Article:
US Intensifies Crackdown On Chinese Firms, Imposes Curbs On Exports To China’s Largest  Chip Manufacturer SMIC Gizchina

The United States government intensified its crackdown on Chinese chipmaker SMIC (Semiconductor Manufacturing International Corp) by imposing export restrictions citing "unacceptable risk" that equipment supplied to it could be used for military purposes, The Financial Times reported.

SMIC is China’s largest contract chip manufacturer. The latest move by the U.S could jeopardise China’s long-standing ambitions to become self-reliant on critical technologies.

U.S. suppliers of certain equipment to SMIC will now need a license to export certain products to China’s largest chipmaker because of an “unacceptable risk” that the goods could be used for military purposes, the Financial Times reported, citing a letter the Commerce Department sent to the company.

The Commerce Department in its letter said exports to SMIC “may pose an unacceptable risk of diversion to a military end use in the People’s Republic of China.” It said suppliers “must submit an application for an individually-validated license prior to exporting, reexporting or transferring in-country” certain sensitive technologies.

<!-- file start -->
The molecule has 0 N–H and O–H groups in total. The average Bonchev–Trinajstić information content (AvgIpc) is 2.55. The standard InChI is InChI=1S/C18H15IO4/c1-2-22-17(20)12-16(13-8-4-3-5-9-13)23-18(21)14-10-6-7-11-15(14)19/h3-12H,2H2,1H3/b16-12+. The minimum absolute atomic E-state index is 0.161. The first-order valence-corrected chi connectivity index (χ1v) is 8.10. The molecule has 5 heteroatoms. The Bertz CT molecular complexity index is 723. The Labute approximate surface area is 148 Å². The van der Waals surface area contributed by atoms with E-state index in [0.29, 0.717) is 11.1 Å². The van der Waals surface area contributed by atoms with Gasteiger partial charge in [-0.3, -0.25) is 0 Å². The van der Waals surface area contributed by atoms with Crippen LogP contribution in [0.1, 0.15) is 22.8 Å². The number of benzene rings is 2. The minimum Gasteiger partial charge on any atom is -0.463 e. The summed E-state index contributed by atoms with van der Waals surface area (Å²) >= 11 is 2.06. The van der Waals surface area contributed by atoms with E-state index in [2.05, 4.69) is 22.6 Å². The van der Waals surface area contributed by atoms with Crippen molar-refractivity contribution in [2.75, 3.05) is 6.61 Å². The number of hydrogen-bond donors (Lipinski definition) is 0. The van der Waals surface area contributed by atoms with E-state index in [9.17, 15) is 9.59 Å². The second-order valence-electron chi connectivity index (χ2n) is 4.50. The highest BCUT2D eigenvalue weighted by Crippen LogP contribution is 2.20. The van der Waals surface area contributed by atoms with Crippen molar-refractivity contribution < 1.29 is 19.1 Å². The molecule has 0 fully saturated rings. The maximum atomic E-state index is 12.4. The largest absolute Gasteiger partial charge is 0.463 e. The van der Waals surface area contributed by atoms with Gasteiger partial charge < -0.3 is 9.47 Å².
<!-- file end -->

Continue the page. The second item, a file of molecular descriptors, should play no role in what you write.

The punitive action against SMIC is on the lines of recent U.S measures against Chinese Telecom behemoth Huawei Technologies Co.

The U.S. action is likely to spell huge trouble for SMIC as it depends on American companies for supply of major chip manufacturing equipment. Widely regarded as ‘national champion’ for its pivotal role in China’s ambition to turn self-reliant on advanced technologies like chips, SMIC is backed by several state-owned entities.

Responding to the latest U.S sanctions, SMIC said it had not received any official notice of the restrictions and said it has no ties with the Chinese military.

"SMIC reiterates that it manufactures semiconductors and provides services solely for civilian and commercial end-users and end-uses," SMIC said.

"The Company has no relationship with the Chinese military and does not manufacture for any military end-users or end-uses."

A recent reasearch report by US defence contractor SOS International had observed that SMIC worked with one of China’s largest defence companies, and that university researchers associated with the Chinese military were designing projects to use SMIC technology. It might be “impossible” for the researchers’ efforts to use chips made anywhere else, SOS added.

SMIC has rejected the allegations that it is connected to Chinese defence establishment. It maintains that it offers chips and services “solely” for civilian uses, and that it had “no relationship with the Chinese military.”

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